Your final answer needs to be a number which is congruent (read equals) to 2 mod 4, e.g., 2, 6, 10, 12, …, 142, etc. If we try:
2÷3 we get 2 (because 2×3 is 2 mod 4), then we can do 2−3 which is -1 which in turn is 3 mod 4, and finally we can do 3−1 to get to our final answer of 2. Bingo!

Let’s try another. Consider:


Our mod here is 6, and we need the final result to be 4 mod 6. If we try: 5÷5 which is 1, then 3÷1 which is 3, then we can do either 3−1 which gives us 2 and is not the desired answer, or 1−3 which gives us -2 which is 4 mod 6 and is what we’re looking for!

The game is free so play it for yourself and see how good you can get!

Ultimately, everything is molecules—Part 2

——————————————-PART 2————————————————-

But how well can we really know ourselves? How much information about our molecules do we need in order to be able to predict future behavior?

In 1931, Kurt Godel demonstrated a remarkable, very interesting and provocative fact about mathematics. Without getting too technical, it says that certain mathematical statements can never be proven (nor disproven) within the logical framework of mathematics itself. Loosely speaking, a closed system can never know everything about itself; it always has to go outside of itself to gain further information. Hence, by doing so it creates an even more complex system with yet more unknowns. The Incompleteness Theorem has been taken to mean that we will never fully understand ourselves, since our minds, like any closed system, can only be sure about what it understands about itself by relying only on what it understands about itself.

One can argue that people are not rigid closed systems that operate on a fixed set of axioms, and hence Godel’s Incompleteness theorem has limited applications when it comes to us understanding ourselves. But there are other compelling arguments as to why we cannot fully know ourselves. For one thing, our brains alone have something like 10^50 neuronal connections. Understanding all of these connections takes more time than any human has…a generous calculation shows that it would take much longer than the age of the universe to count so many connections.

Furthermore, knowing ourselves requires knowing what molecules we have where, how many of them we have, how fast they are moving and where they are going. The last two requirements are where we can see Heisenberg’s uncertainty principle coming in. Heisenberg’s uncertainty principle states that it is physically impossible to exactly know both the location and the velocity of a particle. On top of it all, there are also random molecular perturbations and movements due to heat inside of our bodies. Hence, from this randomness and from physical law, there are limits to how well we can understand ourselves and to how well we can predict future behavior based on a current understanding of our molecules. In at least this sense we are also limited in our knowledge of the future.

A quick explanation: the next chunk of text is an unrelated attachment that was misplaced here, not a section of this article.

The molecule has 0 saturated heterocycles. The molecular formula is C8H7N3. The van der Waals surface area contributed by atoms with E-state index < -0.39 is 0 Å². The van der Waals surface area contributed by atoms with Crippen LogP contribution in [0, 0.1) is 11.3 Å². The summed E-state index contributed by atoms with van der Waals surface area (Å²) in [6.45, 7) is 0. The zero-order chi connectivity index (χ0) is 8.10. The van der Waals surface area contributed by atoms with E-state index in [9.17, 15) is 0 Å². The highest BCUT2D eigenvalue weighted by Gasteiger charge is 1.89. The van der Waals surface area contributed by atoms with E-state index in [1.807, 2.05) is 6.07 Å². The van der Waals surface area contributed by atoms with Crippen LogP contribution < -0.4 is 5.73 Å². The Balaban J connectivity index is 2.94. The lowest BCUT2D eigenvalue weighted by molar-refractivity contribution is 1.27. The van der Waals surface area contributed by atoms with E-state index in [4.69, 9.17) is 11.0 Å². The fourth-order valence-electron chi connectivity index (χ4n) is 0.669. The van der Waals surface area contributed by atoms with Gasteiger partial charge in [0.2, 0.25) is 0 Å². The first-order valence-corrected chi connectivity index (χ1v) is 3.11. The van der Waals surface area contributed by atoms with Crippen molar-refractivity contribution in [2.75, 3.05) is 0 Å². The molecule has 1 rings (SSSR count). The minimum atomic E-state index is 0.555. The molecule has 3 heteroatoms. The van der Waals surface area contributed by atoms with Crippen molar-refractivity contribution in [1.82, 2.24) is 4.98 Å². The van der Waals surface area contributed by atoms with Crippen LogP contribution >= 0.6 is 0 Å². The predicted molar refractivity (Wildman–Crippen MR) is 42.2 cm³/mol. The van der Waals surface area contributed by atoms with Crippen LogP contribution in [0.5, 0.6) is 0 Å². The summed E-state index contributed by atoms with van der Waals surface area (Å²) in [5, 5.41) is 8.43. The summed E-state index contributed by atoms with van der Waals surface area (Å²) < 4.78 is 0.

What can we gain from this knowledge?

If we accept a molecular basis for all things, then we must realize that there is always a molecular framework on which all psychological and environmental influences act. By better understanding this framework we can better handle adverse influences. We are also limited in our understanding of ourselves and there is a limit to what we can explain. Some behaviors happen for no other reason than random movement of molecules due to thermal jumps. As hard as this may be to accept, sometimes we just have to realize that some things are truly random (the ethical and regulatory implications of this are really too long and unclear to go into here).

My vision: